At the Gizo waterfront in May 2002, a Solomon Islander surveys a pre-tsunami scene.
Handcarved dugout canoes share the shoreline with small motorboats. Many of the craft belong to islanders who often paddle for hours to sell fresh reef fish, bananas, pineapples, kelp, betel nuts and other foodstuffs under the pavilions and on the ground along the shore. The enclosed—but still lightly constructed—general stores and restaurants in the distance are typically Chinese owned.
Beyond the main street the island slopes upward, a lucky break for many Gizo residents, who fled to the hills at the first earthquake shocks on April 2, 2007.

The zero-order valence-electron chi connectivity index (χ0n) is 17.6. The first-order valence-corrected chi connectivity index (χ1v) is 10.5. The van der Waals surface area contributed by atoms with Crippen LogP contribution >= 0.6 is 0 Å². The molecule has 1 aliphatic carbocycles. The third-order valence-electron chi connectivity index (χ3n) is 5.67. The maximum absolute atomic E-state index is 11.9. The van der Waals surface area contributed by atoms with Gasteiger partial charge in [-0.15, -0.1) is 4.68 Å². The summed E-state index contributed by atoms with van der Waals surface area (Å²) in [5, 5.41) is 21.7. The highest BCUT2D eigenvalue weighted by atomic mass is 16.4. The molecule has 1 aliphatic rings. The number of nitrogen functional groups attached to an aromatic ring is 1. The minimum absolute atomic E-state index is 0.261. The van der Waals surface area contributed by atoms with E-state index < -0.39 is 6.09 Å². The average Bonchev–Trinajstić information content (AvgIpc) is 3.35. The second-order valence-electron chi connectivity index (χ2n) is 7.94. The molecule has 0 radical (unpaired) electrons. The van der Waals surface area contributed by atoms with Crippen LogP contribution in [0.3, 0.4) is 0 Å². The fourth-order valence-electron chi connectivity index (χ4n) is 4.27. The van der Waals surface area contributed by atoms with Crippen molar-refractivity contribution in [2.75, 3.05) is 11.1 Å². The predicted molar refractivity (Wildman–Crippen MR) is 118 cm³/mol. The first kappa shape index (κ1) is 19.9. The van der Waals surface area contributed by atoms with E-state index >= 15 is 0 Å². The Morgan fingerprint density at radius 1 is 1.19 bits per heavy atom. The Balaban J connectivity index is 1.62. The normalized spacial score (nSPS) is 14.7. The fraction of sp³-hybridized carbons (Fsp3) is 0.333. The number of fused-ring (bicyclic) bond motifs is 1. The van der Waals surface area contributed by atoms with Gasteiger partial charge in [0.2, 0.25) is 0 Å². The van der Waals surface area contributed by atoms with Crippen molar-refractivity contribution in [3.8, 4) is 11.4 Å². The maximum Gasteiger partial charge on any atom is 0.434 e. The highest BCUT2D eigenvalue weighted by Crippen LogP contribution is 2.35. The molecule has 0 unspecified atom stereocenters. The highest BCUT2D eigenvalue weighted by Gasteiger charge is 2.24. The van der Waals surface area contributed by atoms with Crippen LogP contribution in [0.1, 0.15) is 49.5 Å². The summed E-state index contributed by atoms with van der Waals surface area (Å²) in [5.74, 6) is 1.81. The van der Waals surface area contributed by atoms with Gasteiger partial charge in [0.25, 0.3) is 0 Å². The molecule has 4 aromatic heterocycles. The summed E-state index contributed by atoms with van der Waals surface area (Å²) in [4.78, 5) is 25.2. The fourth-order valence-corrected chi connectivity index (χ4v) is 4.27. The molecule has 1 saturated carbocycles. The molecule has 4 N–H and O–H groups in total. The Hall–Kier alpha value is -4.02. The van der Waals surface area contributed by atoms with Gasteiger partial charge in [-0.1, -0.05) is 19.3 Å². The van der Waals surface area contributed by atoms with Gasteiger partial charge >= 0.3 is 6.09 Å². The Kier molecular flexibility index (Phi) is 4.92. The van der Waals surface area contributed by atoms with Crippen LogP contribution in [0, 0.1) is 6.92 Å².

Though a tsunami early-warning system was implemented in the region after the catastrophic Indian Ocean tsunami of 2004, Gizo's proximity to the quake's epicenter meant that the waves hit before an alarm could be sounded.
"When you have a tsunami coming so quickly after an earthquake, it doesn't do much good to have an early warning system," Kerry Sieh, an earthquake expert at the California Institute of Technology, told the Associated Press.
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Photograph by Ted Chamberlain/NGS